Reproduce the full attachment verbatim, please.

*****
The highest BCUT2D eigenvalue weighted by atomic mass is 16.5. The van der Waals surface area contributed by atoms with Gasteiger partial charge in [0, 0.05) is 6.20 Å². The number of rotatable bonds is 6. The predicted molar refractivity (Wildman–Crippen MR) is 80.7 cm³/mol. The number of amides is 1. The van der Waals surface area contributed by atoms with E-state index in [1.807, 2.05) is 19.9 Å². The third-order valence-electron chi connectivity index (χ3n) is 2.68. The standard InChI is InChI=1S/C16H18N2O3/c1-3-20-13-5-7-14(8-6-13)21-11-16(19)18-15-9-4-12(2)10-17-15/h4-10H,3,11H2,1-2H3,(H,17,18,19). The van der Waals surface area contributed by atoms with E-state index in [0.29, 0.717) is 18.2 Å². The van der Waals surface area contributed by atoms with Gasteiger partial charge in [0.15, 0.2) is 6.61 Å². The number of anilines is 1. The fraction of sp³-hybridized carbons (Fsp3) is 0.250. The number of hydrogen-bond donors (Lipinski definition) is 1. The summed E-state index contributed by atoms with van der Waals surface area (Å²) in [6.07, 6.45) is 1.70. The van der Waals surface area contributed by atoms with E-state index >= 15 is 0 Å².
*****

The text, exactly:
The highest BCUT2D eigenvalue weighted by atomic mass is 16.5. The van der Waals surface area contributed by atoms with Gasteiger partial charge in [0, 0.05) is 6.20 Å². The number of rotatable bonds is 6. The predicted molar refractivity (Wildman–Crippen MR) is 80.7 cm³/mol. The number of amides is 1. The van der Waals surface area contributed by atoms with E-state index in [1.807, 2.05) is 19.9 Å². The third-order valence-electron chi connectivity index (χ3n) is 2.68. The standard InChI is InChI=1S/C16H18N2O3/c1-3-20-13-5-7-14(8-6-13)21-11-16(19)18-15-9-4-12(2)10-17-15/h4-10H,3,11H2,1-2H3,(H,17,18,19). The van der Waals surface area contributed by atoms with E-state index in [0.29, 0.717) is 18.2 Å². The van der Waals surface area contributed by atoms with Gasteiger partial charge in [0.15, 0.2) is 6.61 Å². The number of anilines is 1. The fraction of sp³-hybridized carbons (Fsp3) is 0.250. The number of hydrogen-bond donors (Lipinski definition) is 1. The summed E-state index contributed by atoms with van der Waals surface area (Å²) in [6.07, 6.45) is 1.70. The van der Waals surface area contributed by atoms with E-state index >= 15 is 0 Å².